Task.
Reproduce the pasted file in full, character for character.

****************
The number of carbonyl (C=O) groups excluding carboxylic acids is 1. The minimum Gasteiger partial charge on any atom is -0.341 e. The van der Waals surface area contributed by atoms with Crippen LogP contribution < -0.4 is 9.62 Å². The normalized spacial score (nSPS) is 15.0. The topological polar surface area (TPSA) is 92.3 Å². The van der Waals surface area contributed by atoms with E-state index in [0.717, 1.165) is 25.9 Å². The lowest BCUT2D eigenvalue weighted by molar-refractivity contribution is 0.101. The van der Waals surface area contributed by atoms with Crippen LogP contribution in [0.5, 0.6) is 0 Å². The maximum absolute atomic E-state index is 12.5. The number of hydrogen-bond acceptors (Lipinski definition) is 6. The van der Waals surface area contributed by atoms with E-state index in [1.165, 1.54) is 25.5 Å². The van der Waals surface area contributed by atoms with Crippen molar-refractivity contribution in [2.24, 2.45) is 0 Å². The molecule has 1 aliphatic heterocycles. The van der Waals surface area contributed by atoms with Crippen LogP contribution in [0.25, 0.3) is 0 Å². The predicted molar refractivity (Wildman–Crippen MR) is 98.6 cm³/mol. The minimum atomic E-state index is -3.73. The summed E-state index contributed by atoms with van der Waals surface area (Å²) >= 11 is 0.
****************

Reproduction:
The number of carbonyl (C=O) groups excluding carboxylic acids is 1. The minimum Gasteiger partial charge on any atom is -0.341 e. The van der Waals surface area contributed by atoms with Crippen LogP contribution < -0.4 is 9.62 Å². The normalized spacial score (nSPS) is 15.0. The topological polar surface area (TPSA) is 92.3 Å². The van der Waals surface area contributed by atoms with E-state index in [0.717, 1.165) is 25.9 Å². The lowest BCUT2D eigenvalue weighted by molar-refractivity contribution is 0.101. The van der Waals surface area contributed by atoms with Crippen LogP contribution in [0.5, 0.6) is 0 Å². The maximum absolute atomic E-state index is 12.5. The number of hydrogen-bond acceptors (Lipinski definition) is 6. The van der Waals surface area contributed by atoms with E-state index in [1.165, 1.54) is 25.5 Å². The van der Waals surface area contributed by atoms with Crippen molar-refractivity contribution in [2.24, 2.45) is 0 Å². The molecule has 1 aliphatic heterocycles. The van der Waals surface area contributed by atoms with Crippen LogP contribution in [0.25, 0.3) is 0 Å². The predicted molar refractivity (Wildman–Crippen MR) is 98.6 cm³/mol. The minimum atomic E-state index is -3.73. The summed E-state index contributed by atoms with van der Waals surface area (Å²) >= 11 is 0.